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The Criminalisation of Bribery in Asia and the Pacific

image of The Criminalisation of Bribery in Asia and the Pacific

Criminalisation is a key component of all international anti-corruption instruments. For example, the OECD Convention on Combating Bribery of Foreign Public Officials in International Business Transactions (Anti-Bribery Convention) and the UN Convention against Corruption (UNCAC) both require States Parties to enact specific criminal offences on bribery. The Asian Development Bank (ADB)/Organisation for Economic Co-operation and Development (OECD) Anti-Corruption Initiative's Action Plan commits countries to ensure ‘the existence of legislation with dissuasive sanctions which effectively and actively combat the offence of bribery of public officials’.

However, criminalisation can be a challenging task, as experienced by many countries Party to the Anti-Bribery Convention. This report reviews the criminalisation of bribery offences in Asian countries under the UNCAC. Drawing on the experience of the OECD Anti-Bribery Convention's monitoring mechanism, the review focuses on each member's implementation of UNCAC Articles 15, 16 and 26 (domestic and foreign bribery by natural and legal persons). The review also identifies trends and challenges across the Asia-Pacific region.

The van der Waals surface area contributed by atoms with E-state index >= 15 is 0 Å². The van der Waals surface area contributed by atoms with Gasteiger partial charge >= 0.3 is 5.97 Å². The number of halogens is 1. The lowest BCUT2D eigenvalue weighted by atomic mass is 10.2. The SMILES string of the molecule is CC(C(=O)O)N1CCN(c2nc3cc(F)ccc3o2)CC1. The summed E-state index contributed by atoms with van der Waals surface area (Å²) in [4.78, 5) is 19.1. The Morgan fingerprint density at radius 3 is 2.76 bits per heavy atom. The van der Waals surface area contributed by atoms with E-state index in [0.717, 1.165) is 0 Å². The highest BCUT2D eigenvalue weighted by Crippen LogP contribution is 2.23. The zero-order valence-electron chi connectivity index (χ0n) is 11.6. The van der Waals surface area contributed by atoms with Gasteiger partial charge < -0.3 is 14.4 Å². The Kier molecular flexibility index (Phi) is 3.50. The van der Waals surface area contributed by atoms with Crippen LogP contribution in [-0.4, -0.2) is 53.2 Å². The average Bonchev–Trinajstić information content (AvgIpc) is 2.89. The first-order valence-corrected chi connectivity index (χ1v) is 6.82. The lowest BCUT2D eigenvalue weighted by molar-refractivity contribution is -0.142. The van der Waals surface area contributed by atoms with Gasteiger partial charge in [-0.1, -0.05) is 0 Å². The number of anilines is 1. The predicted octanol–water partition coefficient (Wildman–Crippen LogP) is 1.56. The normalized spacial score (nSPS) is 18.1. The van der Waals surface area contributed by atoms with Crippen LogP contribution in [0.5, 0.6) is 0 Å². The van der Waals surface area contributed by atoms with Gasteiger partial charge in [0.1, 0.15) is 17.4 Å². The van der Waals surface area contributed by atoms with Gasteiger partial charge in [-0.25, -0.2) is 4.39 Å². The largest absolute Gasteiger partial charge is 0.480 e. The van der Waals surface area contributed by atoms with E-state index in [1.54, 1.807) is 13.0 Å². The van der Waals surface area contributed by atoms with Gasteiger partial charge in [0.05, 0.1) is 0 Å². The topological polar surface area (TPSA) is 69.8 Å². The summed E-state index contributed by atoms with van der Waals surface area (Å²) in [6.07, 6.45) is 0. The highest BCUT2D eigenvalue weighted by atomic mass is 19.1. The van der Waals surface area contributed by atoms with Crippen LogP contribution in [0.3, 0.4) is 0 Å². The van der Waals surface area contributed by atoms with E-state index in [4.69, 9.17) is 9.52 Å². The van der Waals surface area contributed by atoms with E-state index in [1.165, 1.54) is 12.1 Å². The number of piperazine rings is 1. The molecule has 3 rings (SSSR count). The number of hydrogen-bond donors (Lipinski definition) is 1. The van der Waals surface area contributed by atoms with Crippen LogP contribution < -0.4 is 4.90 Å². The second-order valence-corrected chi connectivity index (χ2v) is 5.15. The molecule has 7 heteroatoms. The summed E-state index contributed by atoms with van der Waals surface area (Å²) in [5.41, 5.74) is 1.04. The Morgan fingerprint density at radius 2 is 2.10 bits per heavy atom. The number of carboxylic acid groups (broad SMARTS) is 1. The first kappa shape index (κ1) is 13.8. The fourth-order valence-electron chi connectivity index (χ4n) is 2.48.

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Japan

Japanese criminal law and procedure draw from French, German and (more recently) Anglo-American legal systems. As a Party to the OECD Anti- Bribery Convention, Japan’s offences for foreign bribery have been extensively reviewed. Its domestic bribery offences, however, have not been externally reviewed. As of August 2009, Japan has signed but has not ratified the UNCAC. Japan has been a member of the FATF and APG since 1990 and 1997 respectively. To avoid duplication, this report will rely heavily on the OECD’s monitoring reports regarding the foreign bribery offence and related enforcement issues. It will also refer to FATF/APG evaluation reports whenever appropriate.

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